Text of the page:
You may have already heard about the circular economy, perhaps as a part of your company’s sustainability strategy or just in passing. Chances are you’re still wondering what it actually is and what it has to do with you and your business.
Globally, our economy is based on a linear ‘take, make and dispose’ model of production and consumption. Decades of following this model has resulted in the depletion of our natural resources and huge amounts of waste and pollution choking our land, seas and air. A circular economy rethinks and reforms this status quo into a regenerative model in which raw material inputs and outputs, such as waste and emissions, are minimized or eliminated. For example, a circular economy for plastics would see the use of recycled plastic resin as feedstock for the manufacturing of new plastic products instead of using traditional virgin polymer resin derived from fossil fuels. This is the most used example of a circular economy, but the model can be applied across sectors, including the clothing and automotive industries. Circularity doesn’t just apply to material feedstock; it is applicable to auxiliary manufacturing inputs such as energy and water as well.
The circular economy is growing in global importance after being introduced in the late 1980’s, with companies and governments alike integrating circular strategies into their processes and policies. At the beginning of this year the European Union passed its Circular Economy Package outlining a circular strategy for plastics and 27 critical raw materials, such as rubber and cobalt. Coca-Cola also released its own circular economy strategy this year, setting the ambitious goal of a 100 percent recycling rate for all the company’s packaging across all product lines.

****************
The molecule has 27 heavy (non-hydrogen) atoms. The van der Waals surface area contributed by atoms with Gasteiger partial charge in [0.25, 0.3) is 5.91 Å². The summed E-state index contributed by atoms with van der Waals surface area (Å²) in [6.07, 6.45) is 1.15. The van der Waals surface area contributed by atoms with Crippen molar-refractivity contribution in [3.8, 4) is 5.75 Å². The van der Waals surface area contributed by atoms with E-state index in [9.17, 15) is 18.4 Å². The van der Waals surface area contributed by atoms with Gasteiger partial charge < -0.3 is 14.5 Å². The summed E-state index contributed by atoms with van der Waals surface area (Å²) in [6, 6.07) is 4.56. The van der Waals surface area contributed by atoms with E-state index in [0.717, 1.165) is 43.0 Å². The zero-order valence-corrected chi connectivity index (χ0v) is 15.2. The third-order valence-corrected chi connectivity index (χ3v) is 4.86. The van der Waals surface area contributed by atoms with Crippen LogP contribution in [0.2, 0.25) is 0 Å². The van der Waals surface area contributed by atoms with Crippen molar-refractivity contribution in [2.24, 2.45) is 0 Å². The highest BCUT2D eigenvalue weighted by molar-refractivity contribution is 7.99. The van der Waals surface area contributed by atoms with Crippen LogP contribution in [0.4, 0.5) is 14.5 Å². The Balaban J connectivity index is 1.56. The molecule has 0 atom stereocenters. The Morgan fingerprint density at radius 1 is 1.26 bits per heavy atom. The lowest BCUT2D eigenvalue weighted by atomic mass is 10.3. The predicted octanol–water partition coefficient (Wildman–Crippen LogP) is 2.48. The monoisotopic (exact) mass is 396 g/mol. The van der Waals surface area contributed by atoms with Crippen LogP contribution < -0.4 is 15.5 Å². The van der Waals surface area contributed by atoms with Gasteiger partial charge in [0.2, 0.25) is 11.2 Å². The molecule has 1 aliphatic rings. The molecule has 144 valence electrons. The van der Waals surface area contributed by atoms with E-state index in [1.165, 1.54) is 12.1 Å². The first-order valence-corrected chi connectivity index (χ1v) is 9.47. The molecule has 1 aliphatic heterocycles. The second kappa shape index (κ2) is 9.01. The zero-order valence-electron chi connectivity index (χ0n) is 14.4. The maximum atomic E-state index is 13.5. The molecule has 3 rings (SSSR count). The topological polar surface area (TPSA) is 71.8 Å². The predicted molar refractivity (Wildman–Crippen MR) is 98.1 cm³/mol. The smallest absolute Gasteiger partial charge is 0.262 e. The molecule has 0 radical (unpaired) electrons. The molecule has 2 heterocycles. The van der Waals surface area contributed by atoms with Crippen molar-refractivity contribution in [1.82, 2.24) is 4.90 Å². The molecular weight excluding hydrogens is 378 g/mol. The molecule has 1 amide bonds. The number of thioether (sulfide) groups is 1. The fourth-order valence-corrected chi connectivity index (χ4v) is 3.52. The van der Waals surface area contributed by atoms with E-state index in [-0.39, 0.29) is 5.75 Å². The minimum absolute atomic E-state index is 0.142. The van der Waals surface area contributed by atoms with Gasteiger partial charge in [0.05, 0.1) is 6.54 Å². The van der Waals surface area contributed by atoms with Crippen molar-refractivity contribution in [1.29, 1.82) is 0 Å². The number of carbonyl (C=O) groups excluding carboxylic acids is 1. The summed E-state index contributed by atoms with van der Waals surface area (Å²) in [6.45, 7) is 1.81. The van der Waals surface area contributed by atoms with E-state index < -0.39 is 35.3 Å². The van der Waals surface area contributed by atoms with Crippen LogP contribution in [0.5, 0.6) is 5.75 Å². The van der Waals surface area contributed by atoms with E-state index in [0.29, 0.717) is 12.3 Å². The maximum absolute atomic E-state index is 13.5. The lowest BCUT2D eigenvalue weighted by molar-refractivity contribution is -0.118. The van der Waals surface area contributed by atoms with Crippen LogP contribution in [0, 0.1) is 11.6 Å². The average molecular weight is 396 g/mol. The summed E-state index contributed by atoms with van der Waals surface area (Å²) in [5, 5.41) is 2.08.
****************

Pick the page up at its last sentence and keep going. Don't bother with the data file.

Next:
But again, how does this relate to your industry and your business? The circular economy is slowly but surely becoming a reality, driven by increasing constraints on our natural resources and reflected in changing regulation as well as customer demands. Companies from the environmental services giant Veolia to the aerospace manufacturer Lockheed Martin have incorporated circularity and resource efficiency into their business model. Companies are also forming partnerships to promote the circular economy; in 2010 UPS partnered with the innovative recycling company TerraCycle to help them with the logistics and shipping of the hard-to-recycle waste that TerraCycle is known for recycling.
Cleantech companies are inherently innovative, and as circular economy strategies become increasingly common across all sectors it is even more important to consider how you can participate and contribute in order to remain at the forefront of your industry. Your business’ future growth needs to be circular and sustainable to reflect these changing attitudes and the realities of limited resources.
Antenna is proud to be the marketing partner for the US Chamber of Commerce Foundation’s Fourth Annual Sustainability and Circular Economy Summit, with the theme Translating Value to Ignite Action. The summit aims to provide participants with a comprehensive understanding of sustainable and circular strategies as well as how to communicate the value of circularity as a business strategy. These are key tools to get your business going circular, and we’re offering a 20% discount code at registration to help you get there. Register today with the code SUSTY20 and learn how the future is circular.